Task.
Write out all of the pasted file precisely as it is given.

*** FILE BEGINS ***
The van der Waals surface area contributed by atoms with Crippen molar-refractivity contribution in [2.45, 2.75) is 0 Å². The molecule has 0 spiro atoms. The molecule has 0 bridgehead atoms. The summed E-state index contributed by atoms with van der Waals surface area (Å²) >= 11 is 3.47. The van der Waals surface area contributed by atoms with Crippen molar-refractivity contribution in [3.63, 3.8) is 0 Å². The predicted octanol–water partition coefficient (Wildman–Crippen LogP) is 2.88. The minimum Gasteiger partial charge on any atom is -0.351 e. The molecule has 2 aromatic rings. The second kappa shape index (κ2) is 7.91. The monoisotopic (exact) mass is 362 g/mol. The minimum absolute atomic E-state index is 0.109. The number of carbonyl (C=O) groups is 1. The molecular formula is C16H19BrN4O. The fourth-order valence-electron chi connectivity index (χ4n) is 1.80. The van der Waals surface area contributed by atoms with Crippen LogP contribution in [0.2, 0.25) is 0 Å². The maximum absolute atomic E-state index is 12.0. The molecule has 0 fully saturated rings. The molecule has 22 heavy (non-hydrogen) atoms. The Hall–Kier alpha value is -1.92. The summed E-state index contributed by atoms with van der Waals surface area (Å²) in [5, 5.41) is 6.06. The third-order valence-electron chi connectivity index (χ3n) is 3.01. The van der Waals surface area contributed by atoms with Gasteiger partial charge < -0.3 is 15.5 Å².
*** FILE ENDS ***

The van der Waals surface area contributed by atoms with Crippen molar-refractivity contribution in [2.45, 2.75) is 0 Å². The molecule has 0 spiro atoms. The molecule has 0 bridgehead atoms. The summed E-state index contributed by atoms with van der Waals surface area (Å²) >= 11 is 3.47. The van der Waals surface area contributed by atoms with Crippen molar-refractivity contribution in [3.63, 3.8) is 0 Å². The predicted octanol–water partition coefficient (Wildman–Crippen LogP) is 2.88. The minimum Gasteiger partial charge on any atom is -0.351 e. The molecule has 2 aromatic rings. The second kappa shape index (κ2) is 7.91. The monoisotopic (exact) mass is 362 g/mol. The minimum absolute atomic E-state index is 0.109. The number of carbonyl (C=O) groups is 1. The molecular formula is C16H19BrN4O. The fourth-order valence-electron chi connectivity index (χ4n) is 1.80. The van der Waals surface area contributed by atoms with Crippen LogP contribution in [0.2, 0.25) is 0 Å². The maximum absolute atomic E-state index is 12.0. The molecule has 0 fully saturated rings. The molecule has 22 heavy (non-hydrogen) atoms. The Hall–Kier alpha value is -1.92. The summed E-state index contributed by atoms with van der Waals surface area (Å²) in [5, 5.41) is 6.06. The third-order valence-electron chi connectivity index (χ3n) is 3.01. The van der Waals surface area contributed by atoms with Gasteiger partial charge < -0.3 is 15.5 Å².